In April of 2019, Lisa Macfarland welcomed her 2nd son, Kingston, into the world, who appeared to be a happy, healthy baby. Yet, 2 weeks after Lisa gave birth, Kingston was no heavier than his original birth weight. Doctors insisted to Lisa that she was simply not feeding her son enough, and suggested supplementing with formula. However, as much as she tried, Kingston took very little interest in taking any formula after breastfeeding and refused a bottle most of the time.
Soon enough, Lisa began to notice a yellow-tint to Kingston’s skin and eyes, along with observing his seemingly very large belly in comparison to his thin arms and legs. Still, her doctors assured her that these symptoms were normal for a child his age, but they were still concerned about his low weight gain and could not figure it out. Weeks went by with Kingston only gaining no more than 4-5 ounces every week, and doctors still asserting that he was not being fed enough. “How could they have thought I wasn’t feeding him enough? It was almost as if, do you think I am a bad mother?” Lisa reflects.
More time went by, and Lisa recalls having to outwardly oppose her son’s pediatrician to advocate for Kingston and investigate his symptoms further. He had a normal chest x-ray, and an ultrasound didn’t reveal that anything was amiss, but after some bloodwork, the physician noted slightly elevated liver levels and suggested retesting in another 10 days. Soon after, Kingston’s follow-up blood work results came in, Lisa received a call from the pediatrician, who advised her to take her son to the hospital and mentioned the likelihood of a diagnosis of biliary atresia.
After Kingston was admitted into the hospital, he was kept for 5 days before testing confirmed that Kingston did, in fact, have biliary atresia, which was compromising his liver. He had a surgery called the Kasai procedure, which is the only effective treatment for Biliary Atresia, but sadly is only effective about 30% of the time. The doctors said it would be 60-90 days before they could deem the procedure a success or a failure. Weeks went by with multiple hospital readmissions, cholangitis, and the placement of an NG feeding tube. Kingston’s labs never trended back in the right direction. The Kasai was deemed a failure. On Sept 2, 2019, Kingston was admitted again for a possible infection. On the 10th day of his admission, Kingston was placed on the waiting list for a liver transplant.
On October 3, 2019, members from her son’s medical team were coming in and out of the room in a different manner than usual. Lisa had a feeling that something was happening, perhaps there was word of a liver for Kingston. Not long after, the surgeon came to tell Lisa in person that there was a liver available for her son. Lisa immediately broke down, overwhelmed with emotion.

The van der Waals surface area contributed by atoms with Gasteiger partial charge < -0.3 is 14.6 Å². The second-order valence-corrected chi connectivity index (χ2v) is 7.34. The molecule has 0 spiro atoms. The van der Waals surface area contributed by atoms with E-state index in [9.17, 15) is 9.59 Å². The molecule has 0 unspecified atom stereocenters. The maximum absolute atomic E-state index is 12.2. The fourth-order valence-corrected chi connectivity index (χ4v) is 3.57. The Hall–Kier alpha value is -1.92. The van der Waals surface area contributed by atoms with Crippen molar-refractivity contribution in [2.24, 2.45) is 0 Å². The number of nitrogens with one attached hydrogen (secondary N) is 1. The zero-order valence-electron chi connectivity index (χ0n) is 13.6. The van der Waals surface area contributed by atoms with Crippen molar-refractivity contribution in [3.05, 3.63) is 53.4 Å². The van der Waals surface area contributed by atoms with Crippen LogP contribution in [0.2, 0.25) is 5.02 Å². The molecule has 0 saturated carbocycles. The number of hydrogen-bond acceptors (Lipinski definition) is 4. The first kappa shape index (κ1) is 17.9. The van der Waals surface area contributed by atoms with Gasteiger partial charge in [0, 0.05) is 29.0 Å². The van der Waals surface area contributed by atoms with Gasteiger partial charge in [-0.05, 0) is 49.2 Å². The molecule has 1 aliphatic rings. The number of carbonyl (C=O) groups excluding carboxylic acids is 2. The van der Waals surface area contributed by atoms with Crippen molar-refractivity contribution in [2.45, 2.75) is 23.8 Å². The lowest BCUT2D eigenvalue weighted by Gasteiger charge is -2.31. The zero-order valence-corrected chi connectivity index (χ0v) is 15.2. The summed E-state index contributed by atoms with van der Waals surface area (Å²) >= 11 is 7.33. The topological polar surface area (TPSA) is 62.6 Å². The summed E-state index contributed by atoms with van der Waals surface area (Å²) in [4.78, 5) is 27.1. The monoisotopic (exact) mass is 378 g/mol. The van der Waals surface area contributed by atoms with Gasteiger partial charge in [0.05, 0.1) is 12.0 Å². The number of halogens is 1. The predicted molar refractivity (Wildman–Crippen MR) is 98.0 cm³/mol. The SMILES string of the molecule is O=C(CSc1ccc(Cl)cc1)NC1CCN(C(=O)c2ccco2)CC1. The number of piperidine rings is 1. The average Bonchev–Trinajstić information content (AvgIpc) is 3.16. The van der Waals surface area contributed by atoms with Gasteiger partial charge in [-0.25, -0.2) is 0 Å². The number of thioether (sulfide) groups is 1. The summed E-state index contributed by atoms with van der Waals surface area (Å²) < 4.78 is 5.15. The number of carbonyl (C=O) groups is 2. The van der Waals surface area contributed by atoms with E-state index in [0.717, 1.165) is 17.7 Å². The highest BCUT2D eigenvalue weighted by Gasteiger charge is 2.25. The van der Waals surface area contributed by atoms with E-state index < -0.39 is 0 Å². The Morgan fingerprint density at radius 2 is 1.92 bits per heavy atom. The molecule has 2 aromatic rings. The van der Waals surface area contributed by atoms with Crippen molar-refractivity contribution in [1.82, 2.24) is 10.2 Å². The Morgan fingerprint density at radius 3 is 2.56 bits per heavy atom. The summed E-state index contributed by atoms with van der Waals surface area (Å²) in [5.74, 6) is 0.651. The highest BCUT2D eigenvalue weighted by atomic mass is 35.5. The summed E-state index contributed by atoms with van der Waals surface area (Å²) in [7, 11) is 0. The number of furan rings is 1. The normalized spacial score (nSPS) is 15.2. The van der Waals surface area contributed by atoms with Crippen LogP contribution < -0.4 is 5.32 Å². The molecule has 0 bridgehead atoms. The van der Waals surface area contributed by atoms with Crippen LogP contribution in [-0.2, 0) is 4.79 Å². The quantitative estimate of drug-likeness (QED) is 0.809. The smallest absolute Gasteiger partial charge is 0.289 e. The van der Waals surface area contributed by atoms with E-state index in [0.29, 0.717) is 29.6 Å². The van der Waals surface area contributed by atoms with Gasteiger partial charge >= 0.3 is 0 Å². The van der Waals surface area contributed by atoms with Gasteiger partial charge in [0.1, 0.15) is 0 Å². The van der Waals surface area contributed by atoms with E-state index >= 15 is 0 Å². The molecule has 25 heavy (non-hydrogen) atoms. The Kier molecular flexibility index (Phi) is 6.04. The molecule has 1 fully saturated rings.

For months, Lisa tried her best to try to find a match for her son. She even attempted to find a transplant center that would be willing to allow her to give part of her own to her son. The day before she was told that a liver became available, she planned to take a trip across the country to a transplant center that was willing to perform a workup to see if she would be healthy enough to be a match.
Just two days later, on October 5, Kingston received his new liver with minimal complications from another young infant donor. Due to the distance between the hospital and her home, Lisa and her sons have been staying in the family house affiliated with the hospital caring for Kingston. She explains how incredibly kind the staff has been to her and her family throughout this entire process, along with all the help her mother has provided her with over the past year.
Reflections from a mother
As a single mom, Lisa states that it is very challenging to balance motherhood caring for Kingston, all while still providing her other 2-year-old son, Jackson, the love and attention he deserves. She further explains that even though she has been good at remaining diligent with maintaining Kingston’s medication regimen, it can be very stressful.
Although Kingston is recovering well post-transplant, she thinks about her son’s donor every single day. She reports feelings like those of “survivor’s remorse” because someone else’s child died for hers to have a chance to live. She has written and sent a letter to be given to the donor’s family when they are ready to read it, telling them how thankful she is for the gift of life they gave to her son and that they are constantly in her thoughts.
When Lisa is asked how this whole experience has changed her outlook on life and how she lives, she explains that many things simply don’t matter to her anymore like they did before.
“Nothing else in life matters if your child is sick. Your whole world stops,” Lisa said.
When others have asked her what she wants for Christmas she says, “My son has a liver, what more could I ask for?”
She wants to try her very best to provide her children the chance to experience the magic of the holidays, even though they are still residing at the family house for now.
Lisa’s story is a great example of how transplant affects individuals who identify as caregivers, being a parent of a pediatric transplant recipient. It is safe to say how this process can change the lives of not only the recipients, but their loved ones who care for them, also.
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